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What do we mean by
effective care?
Women who receive care, professionals who provide care, and those
who pay for care, all want that care to be effective. Although everyone
agrees with this in principle, there is much less agreement about what
actually constitutes effective care in pregnancy and childbirth. Contro-
versies arise from differences in opinion both about what we want to
achieve and about the best way to achieve it.
What we most want to achieve depends on what we think is most
important. Different communities, groups, and individuals may have
different opinions about this. Some may give priority to each womans
personal experience of childbirth, even if this might mean some sacri-
fice in terms of safety. Others may aim to minimize perinatal morbidity
and mortality no matter how much this may increase the mothers risk
or discomfort. Still others, primarily concerned about the rising costs
of care and the limited resources available, consider efficiency and cost
savings to be the most important objectives. All of these goals are
important, but often they involve trade-offs. Not surprisingly, the
diversity of aims and priorities has resulted in widely differing recom-
mendations for care during pregnancy and childbirth.
This variety of views about the objectives of care helps to explain the
different ways in which the effects of care can be measured. Some
choose ratings of womens satisfaction with their care as the most
important measure of its effectiveness, while others concentrate on
direct measures of death, disease, and disability. Still others focus
on surrogate or indirect measures of the babys well-being, such as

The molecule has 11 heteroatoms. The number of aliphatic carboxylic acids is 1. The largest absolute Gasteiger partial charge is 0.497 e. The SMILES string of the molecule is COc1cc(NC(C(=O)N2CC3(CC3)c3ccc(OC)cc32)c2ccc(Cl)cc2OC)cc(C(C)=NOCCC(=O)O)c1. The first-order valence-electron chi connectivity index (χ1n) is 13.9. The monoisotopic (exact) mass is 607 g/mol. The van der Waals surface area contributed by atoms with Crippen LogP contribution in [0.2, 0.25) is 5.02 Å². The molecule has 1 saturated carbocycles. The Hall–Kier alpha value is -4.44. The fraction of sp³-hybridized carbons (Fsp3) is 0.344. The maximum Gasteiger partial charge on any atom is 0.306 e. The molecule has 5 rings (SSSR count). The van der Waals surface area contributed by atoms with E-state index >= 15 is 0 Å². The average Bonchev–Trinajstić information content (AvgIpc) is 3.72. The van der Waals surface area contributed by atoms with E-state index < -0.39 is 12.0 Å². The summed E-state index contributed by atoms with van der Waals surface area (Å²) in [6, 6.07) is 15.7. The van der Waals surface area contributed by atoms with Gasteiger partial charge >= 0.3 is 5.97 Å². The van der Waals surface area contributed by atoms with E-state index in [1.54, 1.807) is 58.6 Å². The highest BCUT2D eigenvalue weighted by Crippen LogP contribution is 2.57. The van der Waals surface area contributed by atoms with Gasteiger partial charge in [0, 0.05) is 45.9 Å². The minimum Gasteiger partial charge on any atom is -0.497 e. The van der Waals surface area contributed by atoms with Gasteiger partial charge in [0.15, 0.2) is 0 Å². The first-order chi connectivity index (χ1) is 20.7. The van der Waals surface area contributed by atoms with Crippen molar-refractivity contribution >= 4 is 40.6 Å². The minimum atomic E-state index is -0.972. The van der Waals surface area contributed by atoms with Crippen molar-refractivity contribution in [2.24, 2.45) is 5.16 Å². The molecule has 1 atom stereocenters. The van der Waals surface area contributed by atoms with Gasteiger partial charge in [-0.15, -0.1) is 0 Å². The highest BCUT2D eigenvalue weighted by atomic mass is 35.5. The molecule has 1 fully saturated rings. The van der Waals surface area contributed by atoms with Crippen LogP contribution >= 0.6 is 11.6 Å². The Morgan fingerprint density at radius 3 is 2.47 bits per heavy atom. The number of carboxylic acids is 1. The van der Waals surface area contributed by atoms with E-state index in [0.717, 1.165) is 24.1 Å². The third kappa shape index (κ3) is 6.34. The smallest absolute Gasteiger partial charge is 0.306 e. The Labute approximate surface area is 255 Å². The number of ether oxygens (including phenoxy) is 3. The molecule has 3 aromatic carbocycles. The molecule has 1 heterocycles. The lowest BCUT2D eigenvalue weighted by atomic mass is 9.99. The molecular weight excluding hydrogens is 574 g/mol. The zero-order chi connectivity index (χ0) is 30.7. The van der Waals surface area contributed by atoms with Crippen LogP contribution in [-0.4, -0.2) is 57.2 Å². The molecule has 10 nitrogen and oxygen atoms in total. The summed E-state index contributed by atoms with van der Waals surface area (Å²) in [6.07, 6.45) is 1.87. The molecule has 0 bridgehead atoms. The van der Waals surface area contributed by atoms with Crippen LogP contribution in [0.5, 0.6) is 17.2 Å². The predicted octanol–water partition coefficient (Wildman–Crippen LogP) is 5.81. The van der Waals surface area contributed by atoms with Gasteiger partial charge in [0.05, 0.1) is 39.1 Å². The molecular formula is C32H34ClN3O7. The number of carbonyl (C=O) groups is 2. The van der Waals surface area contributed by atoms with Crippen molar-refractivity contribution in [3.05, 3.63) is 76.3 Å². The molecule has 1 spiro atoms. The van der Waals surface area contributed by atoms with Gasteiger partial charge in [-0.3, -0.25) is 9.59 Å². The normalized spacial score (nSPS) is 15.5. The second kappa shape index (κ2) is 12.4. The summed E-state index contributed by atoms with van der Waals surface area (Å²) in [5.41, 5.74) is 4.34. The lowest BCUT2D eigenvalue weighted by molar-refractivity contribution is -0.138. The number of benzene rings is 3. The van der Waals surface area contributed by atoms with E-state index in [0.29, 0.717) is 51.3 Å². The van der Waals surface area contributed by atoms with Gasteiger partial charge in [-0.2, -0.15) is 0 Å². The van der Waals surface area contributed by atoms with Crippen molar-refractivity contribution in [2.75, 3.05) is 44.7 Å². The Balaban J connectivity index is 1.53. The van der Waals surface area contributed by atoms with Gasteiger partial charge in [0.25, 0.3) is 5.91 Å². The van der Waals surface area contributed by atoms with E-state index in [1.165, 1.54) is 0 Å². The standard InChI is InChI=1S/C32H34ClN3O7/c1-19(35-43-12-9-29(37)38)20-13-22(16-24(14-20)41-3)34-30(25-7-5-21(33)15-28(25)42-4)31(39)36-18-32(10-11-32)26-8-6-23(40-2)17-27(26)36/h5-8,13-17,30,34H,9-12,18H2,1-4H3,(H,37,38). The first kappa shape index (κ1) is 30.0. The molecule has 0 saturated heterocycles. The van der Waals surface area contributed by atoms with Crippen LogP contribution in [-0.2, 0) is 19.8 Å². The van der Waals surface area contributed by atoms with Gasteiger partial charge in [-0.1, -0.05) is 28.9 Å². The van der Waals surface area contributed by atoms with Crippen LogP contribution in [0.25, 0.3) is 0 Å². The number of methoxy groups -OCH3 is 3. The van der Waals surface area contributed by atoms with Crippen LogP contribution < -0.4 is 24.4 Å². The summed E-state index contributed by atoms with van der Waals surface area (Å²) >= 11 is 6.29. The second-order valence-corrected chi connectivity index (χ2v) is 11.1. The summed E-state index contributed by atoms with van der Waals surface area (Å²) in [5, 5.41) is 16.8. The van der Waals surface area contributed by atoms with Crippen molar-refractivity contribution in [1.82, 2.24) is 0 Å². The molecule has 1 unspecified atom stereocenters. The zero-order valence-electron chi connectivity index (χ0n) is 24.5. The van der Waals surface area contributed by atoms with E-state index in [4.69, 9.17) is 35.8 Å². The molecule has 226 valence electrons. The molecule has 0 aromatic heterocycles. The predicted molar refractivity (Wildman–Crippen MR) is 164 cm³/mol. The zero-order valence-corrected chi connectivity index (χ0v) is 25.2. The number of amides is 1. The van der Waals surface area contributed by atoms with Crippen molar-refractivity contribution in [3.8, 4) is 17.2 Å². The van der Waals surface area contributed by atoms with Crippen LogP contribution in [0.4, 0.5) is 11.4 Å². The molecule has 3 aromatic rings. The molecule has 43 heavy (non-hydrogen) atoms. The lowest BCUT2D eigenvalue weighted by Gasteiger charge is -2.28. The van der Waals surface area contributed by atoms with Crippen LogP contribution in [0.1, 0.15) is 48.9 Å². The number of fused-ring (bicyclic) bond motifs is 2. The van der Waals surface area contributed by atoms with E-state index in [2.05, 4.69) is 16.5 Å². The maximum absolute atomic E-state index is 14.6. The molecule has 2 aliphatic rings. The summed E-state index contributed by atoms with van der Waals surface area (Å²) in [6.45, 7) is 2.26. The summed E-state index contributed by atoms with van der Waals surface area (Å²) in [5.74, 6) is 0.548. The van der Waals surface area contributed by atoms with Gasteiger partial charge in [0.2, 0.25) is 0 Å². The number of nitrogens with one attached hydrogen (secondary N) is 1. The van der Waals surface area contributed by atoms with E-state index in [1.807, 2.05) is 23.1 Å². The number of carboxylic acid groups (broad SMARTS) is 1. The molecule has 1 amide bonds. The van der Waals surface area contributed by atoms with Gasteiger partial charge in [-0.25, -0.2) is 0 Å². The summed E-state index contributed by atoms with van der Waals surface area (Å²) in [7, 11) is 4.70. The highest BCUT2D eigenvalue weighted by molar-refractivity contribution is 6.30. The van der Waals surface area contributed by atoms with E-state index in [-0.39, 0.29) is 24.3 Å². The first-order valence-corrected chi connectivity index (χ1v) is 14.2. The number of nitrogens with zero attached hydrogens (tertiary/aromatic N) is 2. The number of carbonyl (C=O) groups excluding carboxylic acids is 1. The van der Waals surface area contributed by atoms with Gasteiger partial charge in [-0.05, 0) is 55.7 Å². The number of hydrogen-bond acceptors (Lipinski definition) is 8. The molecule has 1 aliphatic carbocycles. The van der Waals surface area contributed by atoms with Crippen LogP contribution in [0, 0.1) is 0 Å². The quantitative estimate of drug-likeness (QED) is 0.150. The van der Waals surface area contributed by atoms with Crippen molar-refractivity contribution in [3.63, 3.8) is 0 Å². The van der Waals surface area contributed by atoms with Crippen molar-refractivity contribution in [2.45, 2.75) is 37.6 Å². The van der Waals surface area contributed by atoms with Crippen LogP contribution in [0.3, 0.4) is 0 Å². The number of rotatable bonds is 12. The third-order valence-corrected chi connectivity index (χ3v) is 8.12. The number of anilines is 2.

fetal heart-rate tracings or estimates of the acid-base status of umbil-
ical cord blood, in the belief that they can be translated into indices of
real health.
These differences of opinion are clearly revealed by the widely differ-
ing care practises seen among otherwise similar countries, communi-
ties, and institutions, from one care-giving discipline to another, and
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SOURCE: Murray Enkin, Marc J.N.C. Keirse, James Neilson, Caroline Crowther, Lelia Duley, Ellen Hodnett, and
Justus Hofmeyr. A Guide to Effective Care in Pregnancy and Childbirth, 3rd ed. Oxford, UK: Oxford University
Press, 2000.
DOWNLOAD SOURCE: Maternity Wise website at www.maternitywise.org/prof/
Oxford University Press 2000
from individual to individual. Countless examples come to mind: the
different methods used to assess the risk status of the mother and the
well-being of the fetus; the place, if any, for routine iron or vitamin
supplements during pregnancy; the usefulness of cervical examination
at each antenatal visit; the value of routine ultrasound visualization of
the fetus; the need for bed-rest for women with an uncomplicated twin
pregnancy; the appropriate indications for the use of forceps, vacuum
extraction, or cesarean section. The list is endless.
A number of other factors may help to explain these variations in
practice. Some relate to differences in the populations served, or in the
needs or circumstances of childbearing women and their babies.
Others result from differences in resources, including personnel,
hospital beds, and equipment. Still others reflect differences in culture,
tradition, status, fashion, and political correctness. There may be
differences in the need to provide opportunities for clinicians in
training to gain experience; in the extent to which malpractice litiga-
tion is feared; in the way that caregivers are paid. Commercial pres-
sures from pharmaceutical companies, equipment manufacturers, and
others, may also influence practice.
This Guide to Effective Care in Pregnancy and Childbirth relates to
none of these factors. Rather, the information it contains refers to the
specific effects, beneficial or harmful, of the various elements of care
that may be carried out during pregnancy and childbirth. Knowledge
about these effects is required by everyone who provides or receives
that care. It is essential for making informed choices among the
available alternatives.
Evidence-based care has been defined as the conscientious, judi-
cious, and explicit use of current best evidence in making decisions
about the care of individual patients. In the next chapter, we outline
the rationale, the materials, and the methods that we used to find and
relate the current best evidence, and how we arrived at the conclusions
we present in the rest of this book.
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